Lessons from the Old World

A method for training truffle dogs was set down in print as far back as 1883. The publication Der Hund offered the following guidelines: Begin training in the summer. Start by sewing a truffle into a leather pouch and hiding it from the dog. As his skill progresses, hide the pouch under moss or leaves. After every successful retrieval, reward the dog with a treat and choose a more difficult hiding place. Talk to the dog as little as possible, and use only commands specific to a truffle hunt, such as “find” or “search.”

After an autumn rain, take the dog to a truffle field. The dog should be off-leash and quartered upwind to make scenting easier. Hide a truffle a few inches below ground. When the dog scents it, immediately take the truffle, praise the dog and reward him with a treat. During and after the training stage, if the dog does not find a truffle, no treat should be given. After a hunt (never before), the dog should be fed its normal food.

A similar method is employed today in the Umbria region of Italy. Gabriella Bianconi and her husband, Saverio, sell their truffle products and operate a small cooking school near Citta di Castello. Gabriella described how one hunter they know works.

Training begins at four or five months, or, in the case of a Lagotto, right after weaning. First, the trainer dampens a sponge ball with truffle liquid (infused water or oil), then hides it. When the puppy finds the ball, he is rewarded with a generous piece of meat or cheese. After several days of training, the ball is replaced by a truffle. As soon as the dog shows comprehension that finding the truffle results in getting a reward, training moves to the truffle grounds. At first, the dog is allowed to eat a few truffles. “In this way, he is more motivated to search,” Gabriella explains. “To train a dog requires a good deal of the person’s patience and the dog’s will.”

Developing Homegrown Hunters

North American truffle farmers are using many of the same Old World methods to train hunting dogs for nascent orchards in Oregon, California, Arkansas and Tennessee.

Aaron K.—who, like his counterparts in Europe, prefers anonymity, to protect the location of his six-acre farm in Oregon’s Willamette Valley—began training a yellow Labrador Retriever to hunt truffles when the dog was about nine months old. He wanted not only a truffle dog but also a family pet, so he chose a puppy “on the mellow side.” He began by playing fetch with her, using a tennis ball scented with a few drops of black truffle oil. As she caught on, he began tossing the ball where she couldn’t easily find it, then increasing the difficulty by burying the ball or scented wads of paper towel. Aaron introduced the dog to the woods when she was about two years old; that’s when he discovered that she was interested in sniffing squirrel trails and needed some basic obedience training, which she received. Now, she’s well on her way to being a successful truffle hunter. In a recent demonstration for a small group, she found five out of six targets, even with the distraction of a group of observers.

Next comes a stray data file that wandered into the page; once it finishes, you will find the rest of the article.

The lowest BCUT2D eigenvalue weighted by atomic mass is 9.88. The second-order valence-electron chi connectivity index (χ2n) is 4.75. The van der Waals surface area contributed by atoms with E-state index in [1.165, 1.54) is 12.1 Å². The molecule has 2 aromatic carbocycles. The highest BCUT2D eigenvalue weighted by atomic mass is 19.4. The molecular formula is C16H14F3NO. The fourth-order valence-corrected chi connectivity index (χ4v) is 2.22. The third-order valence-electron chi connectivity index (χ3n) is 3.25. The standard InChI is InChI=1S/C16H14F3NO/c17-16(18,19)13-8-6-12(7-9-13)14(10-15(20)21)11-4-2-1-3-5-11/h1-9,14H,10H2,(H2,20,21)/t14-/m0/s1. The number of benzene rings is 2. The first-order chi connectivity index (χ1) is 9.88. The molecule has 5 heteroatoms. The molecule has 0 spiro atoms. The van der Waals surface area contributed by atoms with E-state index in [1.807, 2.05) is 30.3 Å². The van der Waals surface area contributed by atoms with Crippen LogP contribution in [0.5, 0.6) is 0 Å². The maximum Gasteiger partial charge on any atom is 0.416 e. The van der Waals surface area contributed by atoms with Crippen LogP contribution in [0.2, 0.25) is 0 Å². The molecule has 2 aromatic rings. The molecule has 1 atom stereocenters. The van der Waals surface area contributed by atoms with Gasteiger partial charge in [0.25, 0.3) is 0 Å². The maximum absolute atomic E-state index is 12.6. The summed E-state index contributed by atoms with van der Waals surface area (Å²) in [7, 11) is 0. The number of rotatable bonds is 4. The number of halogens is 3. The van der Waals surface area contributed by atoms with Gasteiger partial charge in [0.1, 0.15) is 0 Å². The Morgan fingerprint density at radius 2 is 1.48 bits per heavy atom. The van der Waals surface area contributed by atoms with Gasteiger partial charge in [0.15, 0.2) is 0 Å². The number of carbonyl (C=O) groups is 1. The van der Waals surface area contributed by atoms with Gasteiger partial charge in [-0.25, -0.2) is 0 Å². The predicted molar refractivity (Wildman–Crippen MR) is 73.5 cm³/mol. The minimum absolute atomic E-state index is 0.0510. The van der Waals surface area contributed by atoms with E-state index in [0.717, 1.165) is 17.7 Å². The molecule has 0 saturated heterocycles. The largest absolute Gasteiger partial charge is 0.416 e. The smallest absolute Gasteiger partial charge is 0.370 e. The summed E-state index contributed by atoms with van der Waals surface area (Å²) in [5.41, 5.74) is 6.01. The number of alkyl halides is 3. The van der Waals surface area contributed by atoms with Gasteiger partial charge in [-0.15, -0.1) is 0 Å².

Stuart Davis employs a similar method on his truffle farm in northeastern Arkansas. His five-month-old Blue Heeler mix learned to fetch a truffle-oil-scented cloth buried two or three inches underground. Davis recommends leaving the scented object in the ground for at least an hour so the smell comes up through the dirt, then putting the dog downwind and training it to paw the ground when he has found the truffle scent. “Discourage them from getting on game trails,” he adds. “Keep on redirecting their attention, get them focused again on what you’re trying to do, and tell them ‘no’ when you need to.” Reward the dog with a biscuit, then, “Tell them how good they are. Be patient with your dog.” Davis’s first harvest is three to four years away. “The acid test is going to be when you put the dog in a real truffle orchard,” he says.

Tom Michaels, who earned a doctorate in mycology at Oregon State before moving to Tennessee, has planted about 2,500 truffle trees on four sites in Greene County. He has yet to decide whether he’ll train a potbellied pig or a dog, or what kind of dog he would choose. “The clock is ticking now for real,” he says, having found immature truffles growing on one site. “I was in the process of cleaning out a competitor fungus that grows close to the surface when I found some little developing truffles right next to them.”

Larry Turley, a Napa Valley vintner, is another planter who has yet to choose his truffle dog. Unlike Aaron K., Davis and Michaels, whose farms will be commercial, Turley plans to harvest truffles just to eat them and give them to friends. His first truffles are four years away, so he hasn’t given much thought to the type of dog or how he’ll train it. He has, however, an advantage in being the father of his 11-year-old daughter, Savannah, “the Saint Francis of dogs, cats and horses,” whose ambition is to be both a vintner and a veterinarian.

What breed of truffle hunter would Turley consider? “Not a little yapper,” he says. “Probably something short-haired, because it gets hot down there,” referring to the Paso Robles, Calif., area where his orchard is planted.

And what gender? “I’m surrounded by women,” Turley answers elliptically. And therefore? “And therefore I’m not saying.”

Jill Hunting, editor of Truffle Secrets newsletter, resides at Truffletopia, her home in Sonoma Valley, California.